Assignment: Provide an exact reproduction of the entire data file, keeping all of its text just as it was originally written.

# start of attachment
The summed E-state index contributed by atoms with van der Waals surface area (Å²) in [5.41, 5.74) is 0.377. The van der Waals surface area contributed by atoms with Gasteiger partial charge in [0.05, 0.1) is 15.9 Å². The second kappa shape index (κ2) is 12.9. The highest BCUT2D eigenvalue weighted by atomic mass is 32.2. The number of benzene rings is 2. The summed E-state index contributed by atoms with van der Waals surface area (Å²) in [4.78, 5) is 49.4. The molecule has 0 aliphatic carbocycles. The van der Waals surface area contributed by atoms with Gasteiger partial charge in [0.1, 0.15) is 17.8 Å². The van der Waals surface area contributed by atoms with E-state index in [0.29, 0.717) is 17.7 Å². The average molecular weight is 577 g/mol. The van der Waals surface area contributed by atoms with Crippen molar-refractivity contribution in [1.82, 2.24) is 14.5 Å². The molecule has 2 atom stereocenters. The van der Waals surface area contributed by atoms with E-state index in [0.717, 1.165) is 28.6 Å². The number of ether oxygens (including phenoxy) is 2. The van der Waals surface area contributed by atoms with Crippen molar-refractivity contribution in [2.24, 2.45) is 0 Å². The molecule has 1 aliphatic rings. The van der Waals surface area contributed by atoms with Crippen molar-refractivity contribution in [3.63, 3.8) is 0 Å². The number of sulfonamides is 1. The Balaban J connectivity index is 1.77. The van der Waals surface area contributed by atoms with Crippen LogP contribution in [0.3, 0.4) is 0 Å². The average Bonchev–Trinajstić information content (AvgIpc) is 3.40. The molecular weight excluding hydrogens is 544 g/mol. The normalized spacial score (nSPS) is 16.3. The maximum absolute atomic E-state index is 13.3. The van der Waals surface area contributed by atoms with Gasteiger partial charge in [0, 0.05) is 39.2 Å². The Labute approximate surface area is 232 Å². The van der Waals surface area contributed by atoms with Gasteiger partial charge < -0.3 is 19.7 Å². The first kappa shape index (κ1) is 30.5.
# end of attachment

The summed E-state index contributed by atoms with van der Waals surface area (Å²) in [5.41, 5.74) is 0.377. The van der Waals surface area contributed by atoms with Gasteiger partial charge in [0.05, 0.1) is 15.9 Å². The second kappa shape index (κ2) is 12.9. The highest BCUT2D eigenvalue weighted by atomic mass is 32.2. The number of benzene rings is 2. The summed E-state index contributed by atoms with van der Waals surface area (Å²) in [4.78, 5) is 49.4. The molecule has 0 aliphatic carbocycles. The van der Waals surface area contributed by atoms with Gasteiger partial charge in [0.1, 0.15) is 17.8 Å². The van der Waals surface area contributed by atoms with E-state index in [0.29, 0.717) is 17.7 Å². The average molecular weight is 577 g/mol. The van der Waals surface area contributed by atoms with Crippen molar-refractivity contribution in [1.82, 2.24) is 14.5 Å². The molecule has 2 atom stereocenters. The van der Waals surface area contributed by atoms with E-state index in [0.717, 1.165) is 28.6 Å². The number of ether oxygens (including phenoxy) is 2. The van der Waals surface area contributed by atoms with Crippen molar-refractivity contribution in [2.24, 2.45) is 0 Å². The molecule has 1 aliphatic rings. The van der Waals surface area contributed by atoms with Crippen molar-refractivity contribution in [3.63, 3.8) is 0 Å². The number of sulfonamides is 1. The Balaban J connectivity index is 1.77. The van der Waals surface area contributed by atoms with Crippen LogP contribution in [0.3, 0.4) is 0 Å². The average Bonchev–Trinajstić information content (AvgIpc) is 3.40. The molecular weight excluding hydrogens is 544 g/mol. The normalized spacial score (nSPS) is 16.3. The maximum absolute atomic E-state index is 13.3. The van der Waals surface area contributed by atoms with Gasteiger partial charge in [0, 0.05) is 39.2 Å². The Labute approximate surface area is 232 Å². The van der Waals surface area contributed by atoms with Gasteiger partial charge < -0.3 is 19.7 Å². The first kappa shape index (κ1) is 30.5.